The Front Room










The front room was always
the domain of my father.

The rules were clear
when we were children,
if the door was closed
he was working, you
had best be quiet.

I would sit and watch
him through the glass
panes, wondering what
he did behind that big desk.

After retirement, it became
his TV room — no sports
were allowed on the living
room screen — complete
with recliner and mini-fridge.

Devoid of furniture, scars
of time and memory were
clearly evident; scuff marks
from the desk, sun-faded outlines
of table and chair, cigar burns
and smoke-yellow walls.

It was the only room she cried in
when we moved her out.

Written for the Tuesday Tryouts with Margo Roby.


Filed under Poetry, Poetry - Prompts

14 responses to “The Front Room

  1. Oh! Those last lines are stunning. Powerful and sad.

  2. I was also thinking about loss, death, I thought that could have been one of the reasons for my speaker’s inability to escape. I keep trying to see a beginning in this painting, but all I see is the end.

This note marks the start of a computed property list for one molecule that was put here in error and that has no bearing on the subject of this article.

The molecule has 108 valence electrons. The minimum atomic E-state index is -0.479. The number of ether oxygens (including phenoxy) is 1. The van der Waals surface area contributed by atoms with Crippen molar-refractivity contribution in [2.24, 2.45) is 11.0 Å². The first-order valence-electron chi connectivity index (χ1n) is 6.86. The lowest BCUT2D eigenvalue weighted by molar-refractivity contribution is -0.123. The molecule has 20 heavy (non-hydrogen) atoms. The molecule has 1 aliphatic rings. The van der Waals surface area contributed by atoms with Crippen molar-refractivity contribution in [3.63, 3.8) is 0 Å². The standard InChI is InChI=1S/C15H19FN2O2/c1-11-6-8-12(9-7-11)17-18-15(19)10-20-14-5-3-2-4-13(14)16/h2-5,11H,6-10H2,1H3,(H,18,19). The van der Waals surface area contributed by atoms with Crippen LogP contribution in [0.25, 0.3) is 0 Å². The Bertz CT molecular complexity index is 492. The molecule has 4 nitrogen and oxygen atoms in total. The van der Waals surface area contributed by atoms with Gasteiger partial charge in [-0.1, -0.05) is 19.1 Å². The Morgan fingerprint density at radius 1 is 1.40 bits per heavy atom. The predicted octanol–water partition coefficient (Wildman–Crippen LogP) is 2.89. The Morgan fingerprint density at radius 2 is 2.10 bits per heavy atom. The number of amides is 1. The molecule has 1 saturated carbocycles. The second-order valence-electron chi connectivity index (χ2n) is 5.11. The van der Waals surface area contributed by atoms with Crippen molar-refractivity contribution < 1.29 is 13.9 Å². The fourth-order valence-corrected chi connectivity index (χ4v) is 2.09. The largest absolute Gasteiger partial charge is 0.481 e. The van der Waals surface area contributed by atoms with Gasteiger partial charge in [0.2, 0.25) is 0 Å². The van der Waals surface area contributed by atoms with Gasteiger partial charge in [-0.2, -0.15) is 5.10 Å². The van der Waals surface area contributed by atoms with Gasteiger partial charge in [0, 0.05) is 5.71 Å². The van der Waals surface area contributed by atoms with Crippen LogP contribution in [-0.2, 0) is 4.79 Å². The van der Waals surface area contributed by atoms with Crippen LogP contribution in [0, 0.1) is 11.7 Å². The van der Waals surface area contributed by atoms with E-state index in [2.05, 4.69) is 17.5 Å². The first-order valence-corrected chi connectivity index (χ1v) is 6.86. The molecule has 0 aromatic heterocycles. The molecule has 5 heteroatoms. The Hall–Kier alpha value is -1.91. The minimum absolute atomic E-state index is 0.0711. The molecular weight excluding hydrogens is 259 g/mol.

This sudden shift from Him and children to Her is very moving, speaks so much.

  3. Oh, wow, Mark those last two lines the perfect punch! Well done!

  4. I liked the feel of the whole poem, then, yes, those last two lines: powerful.
    This has been a popular painting.

  5. /running out of adjectives for remarks for you oh wait….. Stupendous!

  6. I enjoyed how you write about the father via his room. The ending was surprising.

  7. One suggestion. “devoid” might be a little passive. It perfectly describes the painting, but something of a forced emptying, a stripping, might be an added layer for the poem without the illustration. Does that make sense?

    • Thank you, and it does make sense. ‘Empty’ was the first word I had there and wanted a replacement. I agree, an action rather than descriptive would work better; emptied, or stripped or cleared. Always love feedback and suggestions!

  8. Ina

    Hi Mark, this is a great poem, lovely.

  9. rosemary mint

    It was so effective to describe the room and the rules in detail but leave the ending lines wrapped in brevity and impact:

    “It was the only room she cried in
    when we moved her out.”


Some of what I write is true, some is fiction; most is merely possibility.

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